Designing the Delegator

August 18, 2012 in Church, Event Management, Ministry

Superb repost! Head on over to for amazing insight. Delegation is much more a skill set one possesses, rather than an action on takes. How do you “delegate”? These point below will definitely assist everyone who claims to wish they could delegate better.

No Dumping: 5 Keys to Effective Delegation
October 29, 2010

This is a guest blog post from Ron Edmondson. Check-out for more leadership insight.

I have seen, and probably been accused of, dumping responsibilities on people inappropriately and calling it delegation. This form of delegation actually does more harm than good for an organization, because it leaves projects undone or completed sub-par, kills employee morale and motivation, and keeps the mission of the organization from reaching its full potential. Recently I asked two of our staff people to whom I delegate frequently how I am doing in this area. It was a good conversation and helped write this post.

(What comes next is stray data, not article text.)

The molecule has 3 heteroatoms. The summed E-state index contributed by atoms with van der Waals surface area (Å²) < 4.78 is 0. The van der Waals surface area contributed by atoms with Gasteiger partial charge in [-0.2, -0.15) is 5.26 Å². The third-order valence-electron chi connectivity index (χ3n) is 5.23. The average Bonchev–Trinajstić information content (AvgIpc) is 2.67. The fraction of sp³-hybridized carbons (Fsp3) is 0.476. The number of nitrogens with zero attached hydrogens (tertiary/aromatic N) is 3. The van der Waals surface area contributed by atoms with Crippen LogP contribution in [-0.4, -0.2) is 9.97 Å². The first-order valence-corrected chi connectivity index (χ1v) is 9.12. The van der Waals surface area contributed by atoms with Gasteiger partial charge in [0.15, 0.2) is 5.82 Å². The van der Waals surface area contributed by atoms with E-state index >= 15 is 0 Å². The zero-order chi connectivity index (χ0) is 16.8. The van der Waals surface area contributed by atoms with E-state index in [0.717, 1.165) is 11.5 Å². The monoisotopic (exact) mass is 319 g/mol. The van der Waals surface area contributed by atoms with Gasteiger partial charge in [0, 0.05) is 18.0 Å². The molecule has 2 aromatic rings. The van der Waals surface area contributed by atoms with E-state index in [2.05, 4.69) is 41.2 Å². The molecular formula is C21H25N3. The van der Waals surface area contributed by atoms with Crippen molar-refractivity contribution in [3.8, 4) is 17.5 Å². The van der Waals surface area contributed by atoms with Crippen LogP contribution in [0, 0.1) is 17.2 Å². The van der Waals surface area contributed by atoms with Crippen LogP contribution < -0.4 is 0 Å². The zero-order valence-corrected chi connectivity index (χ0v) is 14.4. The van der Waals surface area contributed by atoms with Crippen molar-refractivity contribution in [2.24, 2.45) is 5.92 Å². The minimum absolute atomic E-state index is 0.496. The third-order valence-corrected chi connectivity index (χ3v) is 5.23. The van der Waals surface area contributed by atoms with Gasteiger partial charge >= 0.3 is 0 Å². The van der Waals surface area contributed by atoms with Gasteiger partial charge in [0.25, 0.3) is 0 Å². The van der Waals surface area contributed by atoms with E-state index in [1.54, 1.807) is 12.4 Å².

The bottom line is that delegation involves more than just ridding oneself of responsibility. You can’t dump and run and call it delegation.

For delegation to be effective the delegator must ensure the person assuming the delegated project receives:

Expectations – The person receiving the assignment must know the goals and objectives you are trying to achieve. They need to know what a win looks like. The question “Why are we doing this?” should be answered clearly in their mind.

Knowledge – The delegator insures the proper training, coaching and education have been received. The delegator should remain available during the process so that questions or uncertainties of details that arise can be answered.

Resources – Good delegation involves having adequate resources and money to accomplish the task assigned. Nothing is more frustrating than being asked to complete a project without the tools with which to do it.

Accountability – Proper delegation involves follow up and evaluation of the delegated assignment. This is healthy for the delegator, the person receiving delegation, and the organization.

Appreciation – The delegation isn’t complete until the delegator recognizes the accomplishment of the one who completed the task. Failing to do so limits the leader’s ability to continue healthy delegation.